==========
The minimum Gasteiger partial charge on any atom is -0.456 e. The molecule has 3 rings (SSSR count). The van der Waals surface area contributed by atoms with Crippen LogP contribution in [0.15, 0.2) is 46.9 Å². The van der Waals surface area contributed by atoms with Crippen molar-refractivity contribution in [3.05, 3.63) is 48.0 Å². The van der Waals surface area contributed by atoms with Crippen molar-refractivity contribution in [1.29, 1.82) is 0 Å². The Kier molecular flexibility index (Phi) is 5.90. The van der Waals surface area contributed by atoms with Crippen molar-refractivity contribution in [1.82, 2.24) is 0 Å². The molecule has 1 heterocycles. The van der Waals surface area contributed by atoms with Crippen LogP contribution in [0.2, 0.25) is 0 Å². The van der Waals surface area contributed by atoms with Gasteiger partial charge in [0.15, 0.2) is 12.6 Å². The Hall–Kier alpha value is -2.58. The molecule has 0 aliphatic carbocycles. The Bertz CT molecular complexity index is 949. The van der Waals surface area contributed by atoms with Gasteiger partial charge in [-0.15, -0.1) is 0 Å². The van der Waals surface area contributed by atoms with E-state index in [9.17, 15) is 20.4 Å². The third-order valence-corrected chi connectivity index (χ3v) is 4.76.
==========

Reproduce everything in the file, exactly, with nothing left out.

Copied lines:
The minimum Gasteiger partial charge on any atom is -0.456 e. The molecule has 3 rings (SSSR count). The van der Waals surface area contributed by atoms with Crippen LogP contribution in [0.15, 0.2) is 46.9 Å². The van der Waals surface area contributed by atoms with Crippen molar-refractivity contribution in [3.05, 3.63) is 48.0 Å². The van der Waals surface area contributed by atoms with Crippen molar-refractivity contribution in [1.29, 1.82) is 0 Å². The Kier molecular flexibility index (Phi) is 5.90. The van der Waals surface area contributed by atoms with Crippen molar-refractivity contribution in [1.82, 2.24) is 0 Å². The molecule has 1 heterocycles. The van der Waals surface area contributed by atoms with Crippen LogP contribution in [0.2, 0.25) is 0 Å². The van der Waals surface area contributed by atoms with Gasteiger partial charge in [0.15, 0.2) is 12.6 Å². The Hall–Kier alpha value is -2.58. The molecule has 0 aliphatic carbocycles. The Bertz CT molecular complexity index is 949. The van der Waals surface area contributed by atoms with Gasteiger partial charge in [-0.15, -0.1) is 0 Å². The van der Waals surface area contributed by atoms with E-state index in [9.17, 15) is 20.4 Å². The third-order valence-corrected chi connectivity index (χ3v) is 4.76.